A provision of the dealer operating standards, which VWOA and AOA contend is an integral part of the dealer agreements, requires that Coast maintain separate wholesale lines of credit for the purchase of the new motor vehicles from VWOA and AOA. Coast satisfied this requirement by obtaining a wholesale line of credit and other financing from plaintiff, VCI Credit, Inc. (VCI), which is a wholly owned subsidiary of VWOA. Coast defaulted in its payments to VCI. VCI filed this action against Coast in the Law Division (Law Division action), which prompted Coast to file for protection under a bankruptcy reorganization plan. Coast also filed an action in the federal district court entitled Coast Automotive Group, Ltd. v. VW Credit, Inc., et al, Civil Action No. 97-2601 (D.N.J.).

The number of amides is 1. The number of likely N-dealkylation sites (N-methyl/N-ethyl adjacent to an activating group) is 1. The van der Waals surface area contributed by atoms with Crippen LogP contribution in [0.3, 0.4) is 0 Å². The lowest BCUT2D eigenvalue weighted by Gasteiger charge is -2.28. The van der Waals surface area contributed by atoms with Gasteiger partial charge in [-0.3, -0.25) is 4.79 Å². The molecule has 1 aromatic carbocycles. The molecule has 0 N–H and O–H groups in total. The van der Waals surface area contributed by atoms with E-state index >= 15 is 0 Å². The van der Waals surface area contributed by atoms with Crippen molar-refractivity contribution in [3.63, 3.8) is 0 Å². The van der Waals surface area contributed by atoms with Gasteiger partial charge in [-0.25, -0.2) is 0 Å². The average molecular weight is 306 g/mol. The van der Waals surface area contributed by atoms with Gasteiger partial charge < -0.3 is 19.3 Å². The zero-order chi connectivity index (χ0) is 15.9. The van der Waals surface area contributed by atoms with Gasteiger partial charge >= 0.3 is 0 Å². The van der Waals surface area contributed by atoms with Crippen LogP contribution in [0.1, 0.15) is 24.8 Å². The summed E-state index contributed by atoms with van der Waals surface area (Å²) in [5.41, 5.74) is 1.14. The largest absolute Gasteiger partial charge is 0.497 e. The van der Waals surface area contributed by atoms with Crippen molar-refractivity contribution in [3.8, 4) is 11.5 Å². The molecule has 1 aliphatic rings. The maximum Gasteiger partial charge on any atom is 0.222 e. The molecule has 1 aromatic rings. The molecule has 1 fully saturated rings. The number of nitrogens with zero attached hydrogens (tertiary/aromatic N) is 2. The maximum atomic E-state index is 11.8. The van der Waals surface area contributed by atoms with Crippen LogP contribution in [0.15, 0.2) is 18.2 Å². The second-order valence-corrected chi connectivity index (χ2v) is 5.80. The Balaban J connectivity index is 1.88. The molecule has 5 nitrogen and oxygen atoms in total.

Tamin Shansab (Shansab), the principal of Coast, entered into an agreement with B & S Lenders LLC, (B&S), the predecessor- in-interest to intervenor, Aspen Knolls Automotive Group, LLC (Aspen Knolls), to borrow $5,000,000 in order to salvage its franchise investment and avoid liquidation under its bankruptcy plan. The loan proceeds enabled Coast to repay its creditors, including $4,000,000 owed to VCI. As security for the loan, Coast agreed to transfer its assets to B&S or its successors - Aspen Knolls. Aspen Knolls consists of three principals. Two of the principals, Paul Reynolds and Salvatore Rutigliano, operate an Audi dealership in Bernardsville. The third principal, Robert Mazzuoccola, operates a Jeep dealership in Essex County.